The county is also offering a tax grant incentive, as well as participating in installing a new access road, water and sewer extensions and a gas line extension, he added.
The estimated tax incentive is $444,690 over a period of five years, Butler said.
She added the facility will be owned by Charlotte-based real estate developer Keith Corp., with RSI having a long-term lease.
“Together with incentives from the state of North Carolina, Richmond County made this project viable with fast-track permitting, infrastructure development, incentives, and its prior commitment to land control and due diligence,” Alan Lewis, industrial partner with the Keith Corp. said in a statement. “We are pleased to be developing another project with RSI Home Products, and we could not be happier that Richmond County was selected.”
Figures released by the N.C. Department of Commerce last month show Richmond County had the 11th-highest unemployment rate in the state in December. Neighboring Scotland County had the fourth-highest rate.
“A brand new state-of-the-art manufacturing facility along with 175 jobs in the coming years is a great boost to Richmond County and our surrounding communities,” Rep. Ken Goodman, D-Richmond, said in a statement.
Republican state Sen. Tom McInnis welcomed RSI to his district and home county and said he looks forward to the company’s presence “for years to come.”
“I commend the great work of our state and local economic development professionals in bringing our residents these job opportunities,” he said.
U.S. Rep. Richard Hudson, R-Concord, also weighed in on the news.
“Today’s jobs announcement is welcome news and further proof that North Carolina continues to be one of the leading states for manufacturing to succeed,” he said in a statement. “I’d like to welcome RSI Home Products to Richmond County and express my gratitude for their strong investment into our community.”
RSI is the second new manufacturer to come to Richmond County in the past 18 months.
State and local officials announced in September of 2014 that Enviva Biomass would bring 80 jobs and a $107 million investment to Richmond County.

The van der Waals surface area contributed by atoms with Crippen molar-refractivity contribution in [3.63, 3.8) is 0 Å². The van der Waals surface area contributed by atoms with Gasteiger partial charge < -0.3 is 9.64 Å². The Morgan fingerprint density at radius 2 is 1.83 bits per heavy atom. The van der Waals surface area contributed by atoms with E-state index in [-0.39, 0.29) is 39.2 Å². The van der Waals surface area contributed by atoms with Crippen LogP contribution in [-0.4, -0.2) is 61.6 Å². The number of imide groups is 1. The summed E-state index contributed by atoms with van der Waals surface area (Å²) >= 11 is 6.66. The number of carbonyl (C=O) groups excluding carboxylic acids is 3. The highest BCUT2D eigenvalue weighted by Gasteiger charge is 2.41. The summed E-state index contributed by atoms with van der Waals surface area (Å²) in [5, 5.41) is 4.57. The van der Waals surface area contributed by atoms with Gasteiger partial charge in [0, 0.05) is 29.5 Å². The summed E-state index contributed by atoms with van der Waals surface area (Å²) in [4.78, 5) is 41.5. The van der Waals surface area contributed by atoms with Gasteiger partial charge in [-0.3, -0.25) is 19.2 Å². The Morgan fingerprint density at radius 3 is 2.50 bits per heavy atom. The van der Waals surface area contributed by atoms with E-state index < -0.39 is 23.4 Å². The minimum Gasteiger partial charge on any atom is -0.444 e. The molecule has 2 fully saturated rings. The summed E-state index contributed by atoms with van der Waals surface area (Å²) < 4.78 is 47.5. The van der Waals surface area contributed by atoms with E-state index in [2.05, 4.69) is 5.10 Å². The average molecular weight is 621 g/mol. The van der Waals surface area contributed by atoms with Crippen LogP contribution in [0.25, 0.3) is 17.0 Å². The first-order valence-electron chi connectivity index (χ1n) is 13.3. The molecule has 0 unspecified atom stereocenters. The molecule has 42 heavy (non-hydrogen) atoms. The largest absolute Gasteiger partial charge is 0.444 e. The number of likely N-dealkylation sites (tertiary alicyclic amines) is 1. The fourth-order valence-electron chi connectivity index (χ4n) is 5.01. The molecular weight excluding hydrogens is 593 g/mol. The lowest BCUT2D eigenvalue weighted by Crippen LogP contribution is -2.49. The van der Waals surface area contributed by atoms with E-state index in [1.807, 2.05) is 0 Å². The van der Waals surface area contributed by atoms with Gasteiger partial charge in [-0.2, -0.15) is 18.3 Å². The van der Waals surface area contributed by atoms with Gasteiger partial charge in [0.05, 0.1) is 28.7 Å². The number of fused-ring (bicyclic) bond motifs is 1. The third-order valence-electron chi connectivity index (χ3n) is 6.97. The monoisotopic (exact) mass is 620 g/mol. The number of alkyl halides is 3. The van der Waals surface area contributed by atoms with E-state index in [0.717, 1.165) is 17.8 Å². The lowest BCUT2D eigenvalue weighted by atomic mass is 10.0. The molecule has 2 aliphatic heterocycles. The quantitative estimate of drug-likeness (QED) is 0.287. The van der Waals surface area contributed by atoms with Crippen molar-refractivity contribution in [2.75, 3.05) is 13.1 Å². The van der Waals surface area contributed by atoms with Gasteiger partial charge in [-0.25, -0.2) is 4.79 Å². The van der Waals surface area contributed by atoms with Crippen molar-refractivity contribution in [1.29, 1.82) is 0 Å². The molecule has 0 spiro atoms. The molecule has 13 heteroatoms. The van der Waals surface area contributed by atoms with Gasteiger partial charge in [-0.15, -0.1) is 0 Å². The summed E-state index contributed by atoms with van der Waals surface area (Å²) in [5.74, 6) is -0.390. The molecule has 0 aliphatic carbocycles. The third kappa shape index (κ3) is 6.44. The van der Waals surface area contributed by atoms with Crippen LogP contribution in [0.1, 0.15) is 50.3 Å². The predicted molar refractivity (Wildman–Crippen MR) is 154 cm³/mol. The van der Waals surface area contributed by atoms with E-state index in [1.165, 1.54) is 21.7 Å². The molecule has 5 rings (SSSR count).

Glen Gray, project sponsor for the proposed wood pellet manufacturing sites in Richmond and Sampson counties, told county commissioners last month that construction of the facility should begin later this year, with operations beginning in late 2017.
Enviva has already spent more than $3 million on the project, has cleared the property and has been working with CSX and the N.C. Department of Transportation, he added.
“We’re like a duck in a pond,” Gray said. “Don’t look like we’re doing much, but if you look under the water, there’s a lot going on.”
That metaphor was borrowed by Butler in regards to all the behind-the-scenes work that goes on to bring jobs to the county.
Several companies in Richmond County — Global Packaging, International Textile Group, Plastek and Perdue Foods — have also announced job increases due to expansion within the past year.
“North Carolina’s manufacturing economy continues to lead the Southeast, and the success of companies like RSI Home Products is among the many reasons why,” N.C. Commerce Secretary John Skvarla said in a statement. “Manufacturing now contributes about $90 billion to our state’s GDP and employs nearly 450,000 people.”
A variety of state and local agencies worked together to bring RSI to Richmond County: the N.C. Department of Commerce, Economic Development Partnership of N.C., the N.C. General Assembly, the N.C. Community College System, NCWorks, the N.C. Rural Infrastructure Authority, Richmond County Board of Commissioners and Richmond County Economic Development.
Reach reporter William R. Toler at 910-817-2675 and follow him on Twitter @William_r_toler.